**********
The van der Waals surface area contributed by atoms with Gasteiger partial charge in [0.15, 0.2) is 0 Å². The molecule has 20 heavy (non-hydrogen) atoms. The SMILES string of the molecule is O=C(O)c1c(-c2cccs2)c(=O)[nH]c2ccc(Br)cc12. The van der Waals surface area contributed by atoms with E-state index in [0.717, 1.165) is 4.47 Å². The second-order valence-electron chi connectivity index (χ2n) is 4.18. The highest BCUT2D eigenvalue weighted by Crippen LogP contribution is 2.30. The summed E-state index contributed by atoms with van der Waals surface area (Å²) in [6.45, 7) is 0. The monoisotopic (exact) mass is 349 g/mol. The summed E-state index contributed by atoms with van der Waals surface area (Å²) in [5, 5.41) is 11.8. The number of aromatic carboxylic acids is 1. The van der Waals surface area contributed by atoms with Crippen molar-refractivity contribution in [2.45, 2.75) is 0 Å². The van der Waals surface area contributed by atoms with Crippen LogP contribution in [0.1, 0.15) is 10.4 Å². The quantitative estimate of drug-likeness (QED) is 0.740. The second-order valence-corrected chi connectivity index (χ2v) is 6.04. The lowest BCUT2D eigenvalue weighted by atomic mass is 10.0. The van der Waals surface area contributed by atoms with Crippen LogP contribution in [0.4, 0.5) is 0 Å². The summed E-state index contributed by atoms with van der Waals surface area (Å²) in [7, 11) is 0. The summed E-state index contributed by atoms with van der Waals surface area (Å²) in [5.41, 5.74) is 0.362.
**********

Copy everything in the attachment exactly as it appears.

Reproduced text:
The van der Waals surface area contributed by atoms with Gasteiger partial charge in [0.15, 0.2) is 0 Å². The molecule has 20 heavy (non-hydrogen) atoms. The SMILES string of the molecule is O=C(O)c1c(-c2cccs2)c(=O)[nH]c2ccc(Br)cc12. The van der Waals surface area contributed by atoms with E-state index in [0.717, 1.165) is 4.47 Å². The second-order valence-electron chi connectivity index (χ2n) is 4.18. The highest BCUT2D eigenvalue weighted by Crippen LogP contribution is 2.30. The summed E-state index contributed by atoms with van der Waals surface area (Å²) in [6.45, 7) is 0. The monoisotopic (exact) mass is 349 g/mol. The summed E-state index contributed by atoms with van der Waals surface area (Å²) in [5, 5.41) is 11.8. The number of aromatic carboxylic acids is 1. The van der Waals surface area contributed by atoms with Crippen molar-refractivity contribution in [2.45, 2.75) is 0 Å². The van der Waals surface area contributed by atoms with Crippen LogP contribution in [0.1, 0.15) is 10.4 Å². The quantitative estimate of drug-likeness (QED) is 0.740. The second-order valence-corrected chi connectivity index (χ2v) is 6.04. The lowest BCUT2D eigenvalue weighted by atomic mass is 10.0. The van der Waals surface area contributed by atoms with Crippen LogP contribution in [0.4, 0.5) is 0 Å². The summed E-state index contributed by atoms with van der Waals surface area (Å²) in [7, 11) is 0. The summed E-state index contributed by atoms with van der Waals surface area (Å²) in [5.41, 5.74) is 0.362.